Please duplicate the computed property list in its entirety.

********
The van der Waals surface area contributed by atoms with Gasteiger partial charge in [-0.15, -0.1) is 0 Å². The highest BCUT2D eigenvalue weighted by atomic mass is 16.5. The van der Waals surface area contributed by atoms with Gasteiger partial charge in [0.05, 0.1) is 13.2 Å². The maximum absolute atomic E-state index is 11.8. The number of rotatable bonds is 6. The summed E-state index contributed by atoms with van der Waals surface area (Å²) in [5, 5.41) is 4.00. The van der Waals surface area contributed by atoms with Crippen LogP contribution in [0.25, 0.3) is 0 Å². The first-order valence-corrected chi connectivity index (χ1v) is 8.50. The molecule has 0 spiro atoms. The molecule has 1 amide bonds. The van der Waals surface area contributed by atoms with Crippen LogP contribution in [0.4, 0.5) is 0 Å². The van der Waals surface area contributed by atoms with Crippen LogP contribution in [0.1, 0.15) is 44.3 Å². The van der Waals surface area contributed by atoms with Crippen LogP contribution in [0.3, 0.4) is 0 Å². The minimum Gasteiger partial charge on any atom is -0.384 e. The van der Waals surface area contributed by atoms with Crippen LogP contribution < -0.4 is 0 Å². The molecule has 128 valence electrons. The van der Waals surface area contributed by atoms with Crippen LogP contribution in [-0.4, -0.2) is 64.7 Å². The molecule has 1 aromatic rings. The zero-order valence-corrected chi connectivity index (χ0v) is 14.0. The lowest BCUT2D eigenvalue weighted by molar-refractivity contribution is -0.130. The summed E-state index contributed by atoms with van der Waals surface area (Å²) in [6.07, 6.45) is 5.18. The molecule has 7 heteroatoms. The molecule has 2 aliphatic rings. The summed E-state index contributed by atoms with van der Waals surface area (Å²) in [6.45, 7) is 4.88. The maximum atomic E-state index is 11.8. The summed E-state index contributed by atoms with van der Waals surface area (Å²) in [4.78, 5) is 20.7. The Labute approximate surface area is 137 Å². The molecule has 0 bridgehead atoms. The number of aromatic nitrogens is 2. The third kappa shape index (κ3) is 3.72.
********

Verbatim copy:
The van der Waals surface area contributed by atoms with Gasteiger partial charge in [-0.15, -0.1) is 0 Å². The highest BCUT2D eigenvalue weighted by atomic mass is 16.5. The van der Waals surface area contributed by atoms with Gasteiger partial charge in [0.05, 0.1) is 13.2 Å². The maximum absolute atomic E-state index is 11.8. The number of rotatable bonds is 6. The summed E-state index contributed by atoms with van der Waals surface area (Å²) in [5, 5.41) is 4.00. The van der Waals surface area contributed by atoms with Crippen LogP contribution in [0.25, 0.3) is 0 Å². The first-order valence-corrected chi connectivity index (χ1v) is 8.50. The molecule has 0 spiro atoms. The molecule has 1 amide bonds. The van der Waals surface area contributed by atoms with Crippen LogP contribution in [0.4, 0.5) is 0 Å². The van der Waals surface area contributed by atoms with Crippen LogP contribution in [0.1, 0.15) is 44.3 Å². The van der Waals surface area contributed by atoms with Crippen LogP contribution in [0.3, 0.4) is 0 Å². The minimum Gasteiger partial charge on any atom is -0.384 e. The van der Waals surface area contributed by atoms with Crippen LogP contribution < -0.4 is 0 Å². The molecule has 128 valence electrons. The van der Waals surface area contributed by atoms with Crippen LogP contribution in [-0.4, -0.2) is 64.7 Å². The molecule has 1 aromatic rings. The zero-order valence-corrected chi connectivity index (χ0v) is 14.0. The lowest BCUT2D eigenvalue weighted by molar-refractivity contribution is -0.130. The summed E-state index contributed by atoms with van der Waals surface area (Å²) in [6.07, 6.45) is 5.18. The molecule has 7 heteroatoms. The molecule has 2 aliphatic rings. The summed E-state index contributed by atoms with van der Waals surface area (Å²) in [6.45, 7) is 4.88. The maximum atomic E-state index is 11.8. The summed E-state index contributed by atoms with van der Waals surface area (Å²) in [4.78, 5) is 20.7. The Labute approximate surface area is 137 Å². The molecule has 0 bridgehead atoms. The number of aromatic nitrogens is 2. The third kappa shape index (κ3) is 3.72.